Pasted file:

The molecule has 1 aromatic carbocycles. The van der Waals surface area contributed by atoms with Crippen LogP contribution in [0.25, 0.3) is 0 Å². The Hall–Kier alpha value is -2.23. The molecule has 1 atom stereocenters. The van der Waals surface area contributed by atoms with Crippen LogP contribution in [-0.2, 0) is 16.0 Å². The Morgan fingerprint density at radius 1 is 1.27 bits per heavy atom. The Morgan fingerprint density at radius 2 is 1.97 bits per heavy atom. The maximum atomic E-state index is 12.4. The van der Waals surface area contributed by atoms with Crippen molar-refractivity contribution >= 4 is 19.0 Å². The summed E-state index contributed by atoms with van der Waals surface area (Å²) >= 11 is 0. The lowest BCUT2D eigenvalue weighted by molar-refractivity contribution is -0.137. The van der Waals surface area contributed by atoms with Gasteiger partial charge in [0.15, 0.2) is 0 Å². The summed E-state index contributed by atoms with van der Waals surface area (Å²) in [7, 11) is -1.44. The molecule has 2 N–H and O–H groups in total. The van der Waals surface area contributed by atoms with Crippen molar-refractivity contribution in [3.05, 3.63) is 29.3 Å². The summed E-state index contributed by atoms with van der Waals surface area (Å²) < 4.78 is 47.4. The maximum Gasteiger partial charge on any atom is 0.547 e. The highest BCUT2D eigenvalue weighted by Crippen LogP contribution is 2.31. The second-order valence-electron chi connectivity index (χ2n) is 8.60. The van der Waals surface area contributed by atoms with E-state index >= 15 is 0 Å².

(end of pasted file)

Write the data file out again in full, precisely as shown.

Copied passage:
The molecule has 1 aromatic carbocycles. The van der Waals surface area contributed by atoms with Crippen LogP contribution in [0.25, 0.3) is 0 Å². The Hall–Kier alpha value is -2.23. The molecule has 1 atom stereocenters. The van der Waals surface area contributed by atoms with Crippen LogP contribution in [-0.2, 0) is 16.0 Å². The Morgan fingerprint density at radius 1 is 1.27 bits per heavy atom. The Morgan fingerprint density at radius 2 is 1.97 bits per heavy atom. The maximum atomic E-state index is 12.4. The van der Waals surface area contributed by atoms with Crippen molar-refractivity contribution >= 4 is 19.0 Å². The summed E-state index contributed by atoms with van der Waals surface area (Å²) >= 11 is 0. The lowest BCUT2D eigenvalue weighted by molar-refractivity contribution is -0.137. The van der Waals surface area contributed by atoms with Gasteiger partial charge in [0.15, 0.2) is 0 Å². The summed E-state index contributed by atoms with van der Waals surface area (Å²) in [7, 11) is -1.44. The molecule has 2 N–H and O–H groups in total. The van der Waals surface area contributed by atoms with Crippen molar-refractivity contribution in [3.05, 3.63) is 29.3 Å². The summed E-state index contributed by atoms with van der Waals surface area (Å²) < 4.78 is 47.4. The maximum Gasteiger partial charge on any atom is 0.547 e. The highest BCUT2D eigenvalue weighted by Crippen LogP contribution is 2.31. The second-order valence-electron chi connectivity index (χ2n) is 8.60. The van der Waals surface area contributed by atoms with E-state index >= 15 is 0 Å².